Hi Laura,

Looks very good. What I had to do first when I started was to figure out
relevant concepts for ETL, I don't have a BI background.
When I follow the tutorial and look at the examples, it's clear what
airflow can do conceptually, but as soon as I want to get started on
something, there's no clear idea what real life DAGs look like at all. So I
see myself and probably others stare at blank screens a lot,
getting lost.

I like your approach and thinking on putting data in a common place between
operators and worrying about where data resides between steps.
Huge monolith operators aren't reusable and it makes sense to break down
code into logical units of generic pieces of code that
are easy to configure through lambda functions or parameters.

I'm not sure if the dev list is the right way to have these 'user' type of
discussions, but let's see what they have to say about this.

Rgds,

Gerard


On Tue, Oct 18, 2016 at 3:12 AM, Boris Tyukin <bo...@boristyukin.com> wrote:

> Thanks for sharing your slides, Laura! I think I've watched all the airflow
> related slides I could find and you did a very good job - adding your
> slides to my collection :)  I especially liked how were explaining
> execution date concept but I wish you could elaborate on a backfill concept
> and running the same dag in parallel (if you guys do this sort of thing) -
> I think this the most confusing thing of Airflow that needs good
> explanation / examples.
>
> On Mon, Oct 17, 2016 at 5:19 PM, Laura Lorenz <llor...@industrydive.com>
> wrote:
>
> > Same! I actually recently gave a talk about how my company uses airflow
> at
> > PyData DC. The video isn't live yet, but the slides are here
> > <http://www.slideshare.net/LauraLorenz4/how-i-learned-to-
> > time-travel-or-data-pipelining-and-scheduling-with-airflow>.
> > In substance it's actually very similar to what you've written.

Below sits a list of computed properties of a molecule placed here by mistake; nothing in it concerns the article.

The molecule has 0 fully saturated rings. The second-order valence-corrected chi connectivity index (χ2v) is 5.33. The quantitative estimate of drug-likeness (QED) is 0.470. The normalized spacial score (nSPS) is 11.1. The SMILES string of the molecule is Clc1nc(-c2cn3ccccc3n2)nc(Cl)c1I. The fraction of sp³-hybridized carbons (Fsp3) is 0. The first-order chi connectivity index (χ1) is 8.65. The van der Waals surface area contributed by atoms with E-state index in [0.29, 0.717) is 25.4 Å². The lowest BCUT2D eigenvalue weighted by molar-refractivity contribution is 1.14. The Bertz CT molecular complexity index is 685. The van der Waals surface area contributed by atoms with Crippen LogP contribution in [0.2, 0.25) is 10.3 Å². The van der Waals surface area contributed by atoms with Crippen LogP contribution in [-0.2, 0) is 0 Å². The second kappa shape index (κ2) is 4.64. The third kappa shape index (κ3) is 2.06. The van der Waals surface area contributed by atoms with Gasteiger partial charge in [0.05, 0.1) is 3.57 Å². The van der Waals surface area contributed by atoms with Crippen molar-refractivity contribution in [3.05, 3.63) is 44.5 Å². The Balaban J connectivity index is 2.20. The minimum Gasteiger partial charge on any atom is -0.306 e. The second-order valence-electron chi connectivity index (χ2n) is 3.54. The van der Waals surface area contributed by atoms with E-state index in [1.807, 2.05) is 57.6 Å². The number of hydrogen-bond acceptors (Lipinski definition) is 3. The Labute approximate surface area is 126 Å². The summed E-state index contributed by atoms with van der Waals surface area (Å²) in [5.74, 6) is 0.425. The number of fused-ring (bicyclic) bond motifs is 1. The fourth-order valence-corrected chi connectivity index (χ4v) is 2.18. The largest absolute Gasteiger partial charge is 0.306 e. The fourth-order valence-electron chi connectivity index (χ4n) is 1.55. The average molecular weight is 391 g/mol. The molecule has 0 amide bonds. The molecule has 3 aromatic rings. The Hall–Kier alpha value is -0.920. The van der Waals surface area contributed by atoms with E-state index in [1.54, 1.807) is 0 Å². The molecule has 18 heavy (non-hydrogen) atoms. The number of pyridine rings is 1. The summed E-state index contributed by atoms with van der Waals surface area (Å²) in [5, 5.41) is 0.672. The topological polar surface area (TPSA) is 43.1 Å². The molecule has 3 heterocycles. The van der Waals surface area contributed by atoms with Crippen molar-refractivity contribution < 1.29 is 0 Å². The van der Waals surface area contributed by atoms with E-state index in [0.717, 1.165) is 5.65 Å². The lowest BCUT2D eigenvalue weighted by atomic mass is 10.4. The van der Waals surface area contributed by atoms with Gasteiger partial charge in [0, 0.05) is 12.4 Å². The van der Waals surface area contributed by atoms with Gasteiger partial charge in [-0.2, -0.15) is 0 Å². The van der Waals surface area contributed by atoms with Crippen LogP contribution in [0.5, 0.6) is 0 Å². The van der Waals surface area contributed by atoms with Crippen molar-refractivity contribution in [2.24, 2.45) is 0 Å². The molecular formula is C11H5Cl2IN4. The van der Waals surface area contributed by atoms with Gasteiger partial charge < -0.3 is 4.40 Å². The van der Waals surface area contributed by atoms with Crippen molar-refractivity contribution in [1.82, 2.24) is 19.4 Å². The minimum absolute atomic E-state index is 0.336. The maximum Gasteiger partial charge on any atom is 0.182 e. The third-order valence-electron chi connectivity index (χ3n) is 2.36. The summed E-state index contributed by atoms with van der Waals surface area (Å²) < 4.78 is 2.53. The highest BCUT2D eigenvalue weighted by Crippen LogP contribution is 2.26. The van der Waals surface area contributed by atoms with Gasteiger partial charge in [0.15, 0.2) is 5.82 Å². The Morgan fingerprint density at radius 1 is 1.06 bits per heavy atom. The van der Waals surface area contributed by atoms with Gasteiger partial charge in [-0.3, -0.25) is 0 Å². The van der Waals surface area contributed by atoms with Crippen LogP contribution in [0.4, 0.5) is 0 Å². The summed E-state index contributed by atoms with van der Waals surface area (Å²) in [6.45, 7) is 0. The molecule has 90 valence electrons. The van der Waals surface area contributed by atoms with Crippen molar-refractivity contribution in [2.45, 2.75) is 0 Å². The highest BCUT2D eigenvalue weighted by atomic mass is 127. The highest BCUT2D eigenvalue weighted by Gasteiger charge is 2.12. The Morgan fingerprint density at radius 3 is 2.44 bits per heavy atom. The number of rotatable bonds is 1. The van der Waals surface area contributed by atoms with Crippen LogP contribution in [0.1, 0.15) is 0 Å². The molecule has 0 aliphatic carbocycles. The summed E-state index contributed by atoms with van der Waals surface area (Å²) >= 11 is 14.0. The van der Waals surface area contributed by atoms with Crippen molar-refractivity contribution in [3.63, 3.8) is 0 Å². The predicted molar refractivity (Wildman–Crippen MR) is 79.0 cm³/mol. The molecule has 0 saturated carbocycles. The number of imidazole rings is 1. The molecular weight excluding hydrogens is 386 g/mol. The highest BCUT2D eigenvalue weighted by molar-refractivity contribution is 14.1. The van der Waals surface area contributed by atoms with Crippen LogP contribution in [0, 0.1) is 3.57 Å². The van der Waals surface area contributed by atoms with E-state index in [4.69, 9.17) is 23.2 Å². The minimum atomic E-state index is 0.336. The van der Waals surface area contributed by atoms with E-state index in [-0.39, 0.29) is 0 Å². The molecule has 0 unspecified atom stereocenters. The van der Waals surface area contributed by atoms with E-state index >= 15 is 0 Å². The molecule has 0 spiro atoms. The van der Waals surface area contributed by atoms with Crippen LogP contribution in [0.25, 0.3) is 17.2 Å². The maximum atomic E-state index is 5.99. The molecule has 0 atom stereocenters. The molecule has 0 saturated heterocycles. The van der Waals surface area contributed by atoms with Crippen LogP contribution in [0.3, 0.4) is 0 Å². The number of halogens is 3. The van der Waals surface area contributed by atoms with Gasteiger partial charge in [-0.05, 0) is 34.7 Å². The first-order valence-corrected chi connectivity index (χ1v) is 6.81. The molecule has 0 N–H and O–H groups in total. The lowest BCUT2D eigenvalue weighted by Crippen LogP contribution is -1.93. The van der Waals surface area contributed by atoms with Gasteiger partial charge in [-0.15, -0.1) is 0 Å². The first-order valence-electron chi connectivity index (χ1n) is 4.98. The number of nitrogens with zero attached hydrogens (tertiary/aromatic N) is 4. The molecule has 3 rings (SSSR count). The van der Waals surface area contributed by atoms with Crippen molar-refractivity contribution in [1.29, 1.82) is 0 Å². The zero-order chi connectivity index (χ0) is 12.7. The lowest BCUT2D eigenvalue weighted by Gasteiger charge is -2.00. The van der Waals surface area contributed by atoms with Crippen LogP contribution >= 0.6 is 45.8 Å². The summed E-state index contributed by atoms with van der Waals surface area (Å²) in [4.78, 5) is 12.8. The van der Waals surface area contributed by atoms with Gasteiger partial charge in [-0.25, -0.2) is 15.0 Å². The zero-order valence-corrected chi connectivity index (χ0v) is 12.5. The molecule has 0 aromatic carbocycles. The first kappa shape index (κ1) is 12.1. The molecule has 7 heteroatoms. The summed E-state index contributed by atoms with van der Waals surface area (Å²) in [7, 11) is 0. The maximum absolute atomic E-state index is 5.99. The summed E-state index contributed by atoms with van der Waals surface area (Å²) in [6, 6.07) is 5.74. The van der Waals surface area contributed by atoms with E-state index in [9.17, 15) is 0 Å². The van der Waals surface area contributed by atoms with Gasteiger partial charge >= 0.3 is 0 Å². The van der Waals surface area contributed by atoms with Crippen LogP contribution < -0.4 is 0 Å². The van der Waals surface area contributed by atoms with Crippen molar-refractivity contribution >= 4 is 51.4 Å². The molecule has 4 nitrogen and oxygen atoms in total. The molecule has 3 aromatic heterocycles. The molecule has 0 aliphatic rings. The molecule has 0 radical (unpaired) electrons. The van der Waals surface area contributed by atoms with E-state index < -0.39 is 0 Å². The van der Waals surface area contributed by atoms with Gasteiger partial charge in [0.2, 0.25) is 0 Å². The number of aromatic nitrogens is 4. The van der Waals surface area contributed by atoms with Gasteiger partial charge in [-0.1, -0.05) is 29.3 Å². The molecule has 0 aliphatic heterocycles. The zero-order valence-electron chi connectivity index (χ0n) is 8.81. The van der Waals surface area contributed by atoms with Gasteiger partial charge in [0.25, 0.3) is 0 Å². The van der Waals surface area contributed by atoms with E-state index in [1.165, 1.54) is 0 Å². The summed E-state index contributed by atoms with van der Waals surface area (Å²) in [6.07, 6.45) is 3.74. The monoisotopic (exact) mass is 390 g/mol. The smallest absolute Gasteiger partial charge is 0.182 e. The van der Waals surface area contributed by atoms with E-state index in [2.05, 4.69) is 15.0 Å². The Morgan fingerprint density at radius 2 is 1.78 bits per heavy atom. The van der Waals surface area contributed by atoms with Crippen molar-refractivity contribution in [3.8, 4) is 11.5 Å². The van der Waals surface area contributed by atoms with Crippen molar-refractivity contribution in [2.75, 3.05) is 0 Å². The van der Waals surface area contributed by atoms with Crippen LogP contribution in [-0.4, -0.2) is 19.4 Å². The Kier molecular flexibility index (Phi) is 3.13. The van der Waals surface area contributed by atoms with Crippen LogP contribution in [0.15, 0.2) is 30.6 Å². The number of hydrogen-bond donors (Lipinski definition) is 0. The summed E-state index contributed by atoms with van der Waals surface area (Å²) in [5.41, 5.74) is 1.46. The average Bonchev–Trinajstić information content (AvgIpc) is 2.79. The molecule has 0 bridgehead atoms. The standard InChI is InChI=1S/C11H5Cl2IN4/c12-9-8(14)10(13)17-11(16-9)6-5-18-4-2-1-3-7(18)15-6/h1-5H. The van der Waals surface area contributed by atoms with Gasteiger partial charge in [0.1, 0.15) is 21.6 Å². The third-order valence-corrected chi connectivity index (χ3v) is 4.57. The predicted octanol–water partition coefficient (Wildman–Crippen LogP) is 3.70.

> >
> > I have some airflow-specific ideas about ways to write custom sensors
> that
> > poll job apis (pretty common for us). We do dynamic generation of tasks
> > using external metadata by embedding an API call in the DAG definition
> > file, which I'm not sure is a best practice or not...
> >
> > Anyways, if it makes sense to contribute these case studies for
> > consideration as a 'best practice', if this is the place or way to do it,
> > I'm game. I agree that the resources and thought leadership on ETL design
> > is fragmented, and think the Airflow community is fertile ground to
> provide
> > discussion about it.
> >
> > On Sun, Oct 16, 2016 at 6:40 PM, Boris Tyukin <bo...@boristyukin.com>
> > wrote:
> >
> > > I really look forward to it, Gerard! I've read what you you wrote so
> far
> > > and I really liked it - please keep up the great job!
> > >
> > > I am hoping to see some best practices for the design of incremental
> > loads
> > > and using timestamps from source database systems (not being on UTC so
> > > still confused about it in Airflow). Also practical use of subdags and
> > > dynamic generation of tasks using some external metadata (maybe
> describe
> > in
> > > details something similar that wepay did
> > > https://wecode.wepay.com/posts/airflow-wepay)
> > >
> > >
> > > On Sun, Oct 16, 2016 at 5:23 PM, Gerard Toonstra <gtoons...@gmail.com>
> > > wrote:
> > >
> > > > Hi all,
> > > >
> > > > About a year ago, I contributed the HTTPOperator/Sensor and I've been
> > > > tracking airflow since. Right now it looks like we're going to adopt
> > > > airflow at the company I'm currently working at.
> > > >
> > > > In preparation for that, I've done a bit of research work how airflow
> > > > pipelines should fit together, how important ETL principles are
> covered
> > > and
> > > > decided to write this up on a documentation site. The airflow
> > > documentation
> > > > site contains everything on how all airflow works and the constructs
> > that
> > > > you have available to build pipelines, but it can still be a
> challenge
> > > for
> > > > newcomers to figure out how to put those constructs together to use
> it
> > > > effectively.
> > > >
> > > > The articles I found online don't go into a lot of detail either.
> > Airflow
> > > > is built around an important philosophy towards ETL and there's a
> risk
> > > that
> > > > newcomers simply pick up a really great tool and start off in the
> wrong
> > > way
> > > > when using it.
> > > >
> > > >
> > > > This weekend, I set off to write some documentation to try to fill
> this
> > > > gap. It starts off with a generic understanding of important ETL
> > > principles
> > > > and I'm currently working on a practical step-by-step example that
> > > adheres
> > > > to these principles with DAG implementations in airflow; i.e. showing
> > how
> > > > it can all fit together.
> > > >
> > > > You can find the current version here:
> > > >
> > > > https://gtoonstra.github.io/etl-with-airflow/index.html
> > > >
> > > >
> > > > Looking forward to your comments. If you have better ideas how I can
> > make
> > > > this contribution, don't hesitate to contact me with your
> suggestions.
> > > >
> > > > Best regards,
> > > >
> > > > Gerard
> > > >
> > >
> >
>

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